By Joy Hampton
The Norman Transcript
NORMAN — Proponents of two state questions claim they will make reforms that could save millions for taxpayers. In addition, another state question proposes to save money through expanding public bonding capacity.
SQ 762: This measure changes current law, decreasing the power and authority of the governor by removing him or her from the parole process for persons convicted of certain offenses defined as nonviolent offenses. It enlarges the power and authority of the Pardon and Parole Board by authorizing that board, in place of the governor, to grant parole to persons convicted of certain offenses defined as nonviolent offenses.
The legislature defines what offenses are nonviolent offenses and can change that definition.
The measure authorizes the Pardon and Parole Board to recommend to the governor, but not to itself grant, parole for persons convicted of certain offenses, specifically those offenses identified by law as crimes for which persons are required to serve not less than 85 percent of their sentence prior to being considered for parole and those designated by the legislature as exceptions to nonviolent offenses.
For those offenses for which persons are required to serve a minimum mandatory period of confinement prior to being eligible to be considered for parole, the Pardon and Parole Board may not recommend parole until that period of confinement has been served.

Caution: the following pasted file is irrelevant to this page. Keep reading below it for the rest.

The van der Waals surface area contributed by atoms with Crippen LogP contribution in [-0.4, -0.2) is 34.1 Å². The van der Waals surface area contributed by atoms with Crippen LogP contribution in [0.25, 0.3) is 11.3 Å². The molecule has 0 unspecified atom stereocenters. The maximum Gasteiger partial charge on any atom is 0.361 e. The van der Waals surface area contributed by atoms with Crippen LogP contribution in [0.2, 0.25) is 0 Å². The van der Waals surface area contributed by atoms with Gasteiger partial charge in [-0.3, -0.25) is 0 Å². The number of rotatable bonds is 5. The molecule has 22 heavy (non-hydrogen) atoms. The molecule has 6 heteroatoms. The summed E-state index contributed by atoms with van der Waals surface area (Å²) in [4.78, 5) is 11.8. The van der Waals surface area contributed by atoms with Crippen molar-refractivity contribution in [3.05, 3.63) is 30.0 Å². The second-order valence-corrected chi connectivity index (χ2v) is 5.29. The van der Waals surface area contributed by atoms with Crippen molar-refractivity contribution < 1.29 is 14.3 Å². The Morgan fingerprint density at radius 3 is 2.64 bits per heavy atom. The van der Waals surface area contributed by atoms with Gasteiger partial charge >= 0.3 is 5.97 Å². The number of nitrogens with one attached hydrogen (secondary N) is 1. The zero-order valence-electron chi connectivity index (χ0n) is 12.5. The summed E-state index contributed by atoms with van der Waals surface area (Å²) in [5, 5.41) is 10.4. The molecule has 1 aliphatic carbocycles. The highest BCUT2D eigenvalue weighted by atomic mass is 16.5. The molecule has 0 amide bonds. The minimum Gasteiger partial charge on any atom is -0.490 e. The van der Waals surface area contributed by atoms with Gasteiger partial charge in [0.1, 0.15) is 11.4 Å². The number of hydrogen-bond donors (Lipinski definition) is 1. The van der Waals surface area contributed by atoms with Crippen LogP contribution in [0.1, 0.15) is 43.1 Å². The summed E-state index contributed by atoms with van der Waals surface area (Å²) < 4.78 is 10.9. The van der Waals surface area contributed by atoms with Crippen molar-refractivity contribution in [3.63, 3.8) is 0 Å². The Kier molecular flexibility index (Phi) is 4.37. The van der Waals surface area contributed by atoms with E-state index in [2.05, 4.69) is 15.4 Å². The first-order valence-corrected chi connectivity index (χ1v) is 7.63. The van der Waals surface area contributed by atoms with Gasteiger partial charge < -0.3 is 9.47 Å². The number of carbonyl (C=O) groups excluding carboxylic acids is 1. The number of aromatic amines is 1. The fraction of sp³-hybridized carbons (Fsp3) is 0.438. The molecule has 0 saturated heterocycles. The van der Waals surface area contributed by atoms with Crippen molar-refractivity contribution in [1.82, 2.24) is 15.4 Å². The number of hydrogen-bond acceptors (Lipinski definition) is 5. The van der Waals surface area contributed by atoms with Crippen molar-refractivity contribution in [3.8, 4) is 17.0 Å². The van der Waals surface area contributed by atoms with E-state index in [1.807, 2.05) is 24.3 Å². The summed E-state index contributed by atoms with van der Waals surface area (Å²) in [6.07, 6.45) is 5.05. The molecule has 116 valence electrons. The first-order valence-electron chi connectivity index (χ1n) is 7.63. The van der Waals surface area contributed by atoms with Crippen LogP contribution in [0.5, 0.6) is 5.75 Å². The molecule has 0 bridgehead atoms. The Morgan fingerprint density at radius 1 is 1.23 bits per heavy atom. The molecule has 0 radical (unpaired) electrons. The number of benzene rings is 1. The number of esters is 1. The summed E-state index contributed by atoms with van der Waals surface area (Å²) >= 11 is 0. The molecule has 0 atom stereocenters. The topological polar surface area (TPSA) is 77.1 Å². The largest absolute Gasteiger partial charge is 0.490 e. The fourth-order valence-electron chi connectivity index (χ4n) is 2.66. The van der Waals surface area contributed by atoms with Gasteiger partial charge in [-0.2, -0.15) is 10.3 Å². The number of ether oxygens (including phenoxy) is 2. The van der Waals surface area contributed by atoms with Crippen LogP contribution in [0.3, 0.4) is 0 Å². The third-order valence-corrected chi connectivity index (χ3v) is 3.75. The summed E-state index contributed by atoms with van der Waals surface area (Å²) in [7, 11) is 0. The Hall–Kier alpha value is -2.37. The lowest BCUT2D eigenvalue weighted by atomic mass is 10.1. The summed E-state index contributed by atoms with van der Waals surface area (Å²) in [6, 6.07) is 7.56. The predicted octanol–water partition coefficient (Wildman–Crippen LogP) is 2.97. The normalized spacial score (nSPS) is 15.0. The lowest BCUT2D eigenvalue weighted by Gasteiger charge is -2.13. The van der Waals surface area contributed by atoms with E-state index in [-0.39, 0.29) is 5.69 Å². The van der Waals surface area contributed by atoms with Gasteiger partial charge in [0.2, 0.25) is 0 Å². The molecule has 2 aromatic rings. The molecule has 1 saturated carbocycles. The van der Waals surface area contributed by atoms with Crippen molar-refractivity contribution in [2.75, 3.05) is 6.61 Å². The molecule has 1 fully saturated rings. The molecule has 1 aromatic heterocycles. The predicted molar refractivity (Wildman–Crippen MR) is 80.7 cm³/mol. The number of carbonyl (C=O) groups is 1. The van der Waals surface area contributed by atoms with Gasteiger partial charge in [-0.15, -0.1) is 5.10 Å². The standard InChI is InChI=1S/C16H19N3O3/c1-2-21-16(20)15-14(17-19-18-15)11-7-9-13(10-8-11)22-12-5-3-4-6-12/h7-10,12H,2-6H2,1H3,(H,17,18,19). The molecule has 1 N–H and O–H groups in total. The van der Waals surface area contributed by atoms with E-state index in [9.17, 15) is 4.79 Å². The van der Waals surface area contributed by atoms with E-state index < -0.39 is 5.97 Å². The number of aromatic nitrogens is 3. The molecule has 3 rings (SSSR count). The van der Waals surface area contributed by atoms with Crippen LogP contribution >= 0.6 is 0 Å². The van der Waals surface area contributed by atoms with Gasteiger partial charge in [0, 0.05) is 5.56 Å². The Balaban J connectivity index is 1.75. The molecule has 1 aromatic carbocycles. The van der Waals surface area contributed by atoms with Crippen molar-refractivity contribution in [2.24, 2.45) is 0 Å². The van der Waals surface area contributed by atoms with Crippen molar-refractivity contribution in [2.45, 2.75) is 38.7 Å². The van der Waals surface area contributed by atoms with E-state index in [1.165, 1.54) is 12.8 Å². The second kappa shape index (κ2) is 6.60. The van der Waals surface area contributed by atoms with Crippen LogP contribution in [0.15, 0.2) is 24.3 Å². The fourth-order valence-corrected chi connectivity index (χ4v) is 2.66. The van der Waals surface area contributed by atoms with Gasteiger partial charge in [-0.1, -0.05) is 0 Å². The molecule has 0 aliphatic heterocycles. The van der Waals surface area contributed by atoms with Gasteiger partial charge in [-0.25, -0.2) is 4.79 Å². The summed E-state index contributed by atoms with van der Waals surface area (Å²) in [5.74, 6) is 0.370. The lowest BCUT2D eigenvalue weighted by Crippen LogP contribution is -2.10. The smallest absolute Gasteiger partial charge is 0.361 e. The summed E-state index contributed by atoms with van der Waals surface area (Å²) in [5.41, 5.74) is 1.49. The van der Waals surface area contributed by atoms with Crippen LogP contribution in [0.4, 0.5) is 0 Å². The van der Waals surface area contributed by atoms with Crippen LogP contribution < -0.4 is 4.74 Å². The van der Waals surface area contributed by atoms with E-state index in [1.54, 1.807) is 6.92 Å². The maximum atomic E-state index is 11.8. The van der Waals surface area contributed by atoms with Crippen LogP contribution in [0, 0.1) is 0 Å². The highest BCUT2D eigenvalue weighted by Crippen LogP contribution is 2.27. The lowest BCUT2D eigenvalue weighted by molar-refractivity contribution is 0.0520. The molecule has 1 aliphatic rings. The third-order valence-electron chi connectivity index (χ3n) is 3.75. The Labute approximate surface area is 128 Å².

A “yes” vote will remove the governor from the pardon and parole process in the case of non-violent offenders.
Proponents of SQ 762 say it will save the state millions of dollars. Opponents say it will open the gates for those prisoners who need to serve their time.
“Letting the governor focus on parole recommendations for violent crimes is a critical component of Oklahoma’s recent progress to build a stronger, more effective criminal justice system,” said House Speaker Kris Steele, R-Shawnee. “Approving this measure will generate tens of millions of dollars in savings that can be reinvested in initiatives that truly reduce and prevent crime. A vote for SQ 762 is a vote for a safer Oklahoma.”
The 2007 audit of the Department of Corrections found that removing the governor from the parole process for nonviolent offenders would save up to $40 million over the course of a decade because of the increased efficiencies and quicker processing of paroles.
District Attorney Greg Mashburn, of Norman, strongly opposes the measure.
“I am very much opposed to 762. It removes all accountability to the pardon and parole process,” Mashburn said.
SQ 765: The measure amends the Oklahoma Constitution. It abolishes the Oklahoma Department of Human Services, the Oklahoma Commission of Human Services and the position of director of the Oklahoma DHS. These entities were created under different names by Sections 2, 3 and 4 of Article 25 of the Oklahoma Constitution and given duties and responsibilities related to the care of the aged and needy.
The measure repeals these sections of the Constitution and, consequently, removes the power of the Commission of Human Services to establish policy and adopt rules and regulations. Under the measure, the legislature and the people by initiative petition retain the power to adopt legislation for these purposes.